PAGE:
Last goes on to quote Harvard philosopher and noted fedora-wearer Harvey C. Mansfield (I took a class with him at Harvard, where I made all my big fat publishing contacts!), who wrote a book about manliness—called, of course, Manliness. “Manliness brings change or restores order at moments when routine is not enough, when the plan fails, when the whole idea of rational control by modern science develops leaks,” Mansfield wrote in that book. “Manliness is the next-to-last resort, before resignation and prayer.” (I guess we unfortunate non-men have no other option than the whole resigning and praying thing.) Mansfield also wrote, “Masculinity must prove itself, and do so before an audience.” Me, I’d rather have men in my life whose ethics stay the same whether there is an audience for them or not. And Dear Lord, save me from Last’s beloved chivalry: “the impulse to seek honor by protecting the weak and the innocent.” That, he says, is “the essence of fatherhood.” The book does seem pretty obsessed with protecting daughters’ virginity, which I’ll talk more about in a bit, but is protecting the weak and innocent really what fatherhood boils down to? I’m pretty sure moms can also protect the weak and innocent. And I’m pretty sure that if we define chivalry as being brave, honorable, courteous, just and helpful toward those less powerful than ourselves, people without children and grandparents and Girl Scouts and service dogs can also fit the bill. If, however, we are talking about an easily fetishized medieval knightly system involving laying your cloak across a puddle for a gentle lady and getting annoyed if women hold doors for you instead of vice versa even if they are closer to the door, yeah, that’s a dude thing. (Later, Last compares fatherhood to going to the dentist. “Everyone dreads the dentist. And it’s no fun. But when you’re seventy and still have your teeth, you’ll be grateful you went.” Even if that’s supposed to be a joke, it just made me sad. If parenting really is, to you, the “worst job you’ll ever love,” you’re doing it wrong.)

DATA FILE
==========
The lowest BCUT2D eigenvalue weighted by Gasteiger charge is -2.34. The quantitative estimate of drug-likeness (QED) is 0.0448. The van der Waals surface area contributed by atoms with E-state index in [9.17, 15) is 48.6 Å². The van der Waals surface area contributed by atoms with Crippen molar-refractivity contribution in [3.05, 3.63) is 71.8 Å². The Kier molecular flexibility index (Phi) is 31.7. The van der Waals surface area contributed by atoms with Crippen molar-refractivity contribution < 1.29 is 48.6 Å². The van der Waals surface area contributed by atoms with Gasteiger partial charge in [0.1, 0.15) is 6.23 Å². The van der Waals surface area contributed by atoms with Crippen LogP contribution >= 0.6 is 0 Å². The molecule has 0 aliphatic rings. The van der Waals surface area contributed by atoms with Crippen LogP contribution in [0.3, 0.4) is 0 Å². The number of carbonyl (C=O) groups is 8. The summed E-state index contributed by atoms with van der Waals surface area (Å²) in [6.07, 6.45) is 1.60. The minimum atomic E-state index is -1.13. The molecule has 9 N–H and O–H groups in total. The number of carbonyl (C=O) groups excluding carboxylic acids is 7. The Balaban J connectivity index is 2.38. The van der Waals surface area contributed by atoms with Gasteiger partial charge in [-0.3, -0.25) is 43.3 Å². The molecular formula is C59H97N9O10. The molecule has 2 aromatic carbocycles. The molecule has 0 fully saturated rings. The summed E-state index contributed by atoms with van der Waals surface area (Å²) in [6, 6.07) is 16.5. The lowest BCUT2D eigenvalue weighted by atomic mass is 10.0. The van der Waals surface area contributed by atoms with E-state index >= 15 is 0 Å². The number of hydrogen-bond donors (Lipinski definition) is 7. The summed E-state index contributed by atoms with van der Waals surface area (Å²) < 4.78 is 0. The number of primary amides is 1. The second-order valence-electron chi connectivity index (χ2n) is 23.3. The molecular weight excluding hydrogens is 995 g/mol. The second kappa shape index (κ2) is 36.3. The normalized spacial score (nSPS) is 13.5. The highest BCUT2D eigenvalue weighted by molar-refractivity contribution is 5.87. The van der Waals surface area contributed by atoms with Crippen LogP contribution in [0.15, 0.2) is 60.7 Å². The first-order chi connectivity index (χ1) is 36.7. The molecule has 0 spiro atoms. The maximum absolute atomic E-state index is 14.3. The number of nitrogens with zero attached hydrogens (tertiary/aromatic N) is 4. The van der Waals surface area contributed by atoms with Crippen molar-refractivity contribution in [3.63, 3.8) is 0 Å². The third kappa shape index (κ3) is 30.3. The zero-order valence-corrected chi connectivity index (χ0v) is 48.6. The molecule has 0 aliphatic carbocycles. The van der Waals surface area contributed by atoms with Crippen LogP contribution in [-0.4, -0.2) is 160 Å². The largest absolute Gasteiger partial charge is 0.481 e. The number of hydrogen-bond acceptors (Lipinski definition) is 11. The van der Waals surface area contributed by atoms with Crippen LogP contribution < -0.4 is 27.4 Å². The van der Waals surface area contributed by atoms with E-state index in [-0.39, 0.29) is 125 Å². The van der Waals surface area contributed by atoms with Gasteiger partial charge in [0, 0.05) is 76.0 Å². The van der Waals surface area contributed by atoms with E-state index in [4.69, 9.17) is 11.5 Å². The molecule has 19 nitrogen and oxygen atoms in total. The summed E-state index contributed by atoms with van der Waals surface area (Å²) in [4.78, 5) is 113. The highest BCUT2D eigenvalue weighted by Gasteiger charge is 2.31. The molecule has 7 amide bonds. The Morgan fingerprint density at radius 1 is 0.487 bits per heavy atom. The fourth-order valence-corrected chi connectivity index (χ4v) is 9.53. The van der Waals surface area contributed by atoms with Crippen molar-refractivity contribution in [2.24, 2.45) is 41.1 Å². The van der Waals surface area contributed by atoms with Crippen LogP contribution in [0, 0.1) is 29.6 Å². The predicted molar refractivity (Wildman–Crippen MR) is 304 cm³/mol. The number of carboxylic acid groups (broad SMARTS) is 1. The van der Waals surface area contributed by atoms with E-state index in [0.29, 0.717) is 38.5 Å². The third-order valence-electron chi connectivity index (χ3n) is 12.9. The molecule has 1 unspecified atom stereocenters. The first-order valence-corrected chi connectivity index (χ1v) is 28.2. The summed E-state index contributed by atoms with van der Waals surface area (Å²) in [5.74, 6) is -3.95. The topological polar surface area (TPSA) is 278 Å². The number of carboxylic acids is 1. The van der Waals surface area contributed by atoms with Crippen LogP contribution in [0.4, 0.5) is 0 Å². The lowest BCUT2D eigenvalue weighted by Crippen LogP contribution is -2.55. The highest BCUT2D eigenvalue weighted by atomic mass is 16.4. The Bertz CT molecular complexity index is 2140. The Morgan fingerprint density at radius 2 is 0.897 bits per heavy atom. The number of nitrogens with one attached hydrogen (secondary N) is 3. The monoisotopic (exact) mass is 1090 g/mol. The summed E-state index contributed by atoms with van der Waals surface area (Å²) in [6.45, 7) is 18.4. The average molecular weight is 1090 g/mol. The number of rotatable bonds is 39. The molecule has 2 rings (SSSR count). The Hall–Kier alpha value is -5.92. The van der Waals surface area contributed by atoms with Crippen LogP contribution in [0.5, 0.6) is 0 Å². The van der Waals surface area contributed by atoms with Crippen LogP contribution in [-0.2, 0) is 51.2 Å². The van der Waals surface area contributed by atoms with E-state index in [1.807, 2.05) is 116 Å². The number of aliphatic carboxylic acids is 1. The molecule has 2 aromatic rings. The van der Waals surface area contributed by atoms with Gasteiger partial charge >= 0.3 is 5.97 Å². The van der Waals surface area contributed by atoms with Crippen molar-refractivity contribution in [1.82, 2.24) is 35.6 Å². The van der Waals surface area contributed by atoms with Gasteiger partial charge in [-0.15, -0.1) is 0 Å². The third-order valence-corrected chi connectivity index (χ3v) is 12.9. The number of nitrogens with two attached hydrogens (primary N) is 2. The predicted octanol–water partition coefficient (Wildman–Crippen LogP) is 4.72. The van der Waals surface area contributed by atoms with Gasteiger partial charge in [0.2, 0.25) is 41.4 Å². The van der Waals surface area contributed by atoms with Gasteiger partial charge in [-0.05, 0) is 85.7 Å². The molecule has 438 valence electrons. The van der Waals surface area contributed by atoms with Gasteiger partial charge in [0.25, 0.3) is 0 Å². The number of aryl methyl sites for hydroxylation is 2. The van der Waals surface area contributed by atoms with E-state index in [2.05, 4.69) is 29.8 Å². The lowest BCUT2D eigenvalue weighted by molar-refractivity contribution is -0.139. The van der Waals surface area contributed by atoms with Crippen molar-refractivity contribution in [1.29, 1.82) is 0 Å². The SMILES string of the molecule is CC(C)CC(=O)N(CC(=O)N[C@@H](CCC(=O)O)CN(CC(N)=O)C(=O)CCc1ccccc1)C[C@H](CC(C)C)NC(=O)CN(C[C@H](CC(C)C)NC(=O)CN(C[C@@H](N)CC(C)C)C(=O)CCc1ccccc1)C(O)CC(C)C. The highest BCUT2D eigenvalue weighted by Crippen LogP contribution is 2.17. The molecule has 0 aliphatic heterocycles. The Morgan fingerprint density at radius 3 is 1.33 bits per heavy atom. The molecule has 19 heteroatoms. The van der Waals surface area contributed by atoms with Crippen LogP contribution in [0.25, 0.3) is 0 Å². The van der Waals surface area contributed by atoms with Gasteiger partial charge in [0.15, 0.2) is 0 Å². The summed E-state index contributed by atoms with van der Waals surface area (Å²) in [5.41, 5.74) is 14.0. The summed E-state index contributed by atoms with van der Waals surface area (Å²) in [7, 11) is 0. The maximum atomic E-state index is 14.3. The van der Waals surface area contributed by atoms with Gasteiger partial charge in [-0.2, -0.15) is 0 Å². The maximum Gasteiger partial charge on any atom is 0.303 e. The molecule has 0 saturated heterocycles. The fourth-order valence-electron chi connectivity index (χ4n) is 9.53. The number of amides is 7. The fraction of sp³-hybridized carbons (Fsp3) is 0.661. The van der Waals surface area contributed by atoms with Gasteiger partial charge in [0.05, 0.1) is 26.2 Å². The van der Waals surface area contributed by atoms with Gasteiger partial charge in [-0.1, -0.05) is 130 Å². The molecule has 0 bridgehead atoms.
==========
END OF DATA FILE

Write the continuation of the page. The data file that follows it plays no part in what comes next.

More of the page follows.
I should save my dismay for the entire book, though, right? P.J. O’Rourke is one of the many dudes in it harrumphing about having a gun and wanting to shoot anyone who comes to date his daughters. Jonah Goldberg talks about how “God did ask Abraham to sacrifice Isaac, but barring an explicit and personal request from the Almighty, few of us would put religion ahead of our children’s well-being.” Which makes me think, uh, some of us feel that religion is an essential part of our children’s well-being. It’s not an either/or. Maybe the notion that religion and well-being are inherently separate states is a (small-c) conservative dad problem? I’m reminded of that Rolling Stone story about the Ramaz grad who headed the Bear Stearns mortgage-backed securities division and helped cause the sub-prime mortgage housing crisis and also had an over-the-top bat mitzvah for his kid; apparently, like Goldberg, he saw the well-being of his child as something distinct and more vital than following Jewish ethical teachings in business.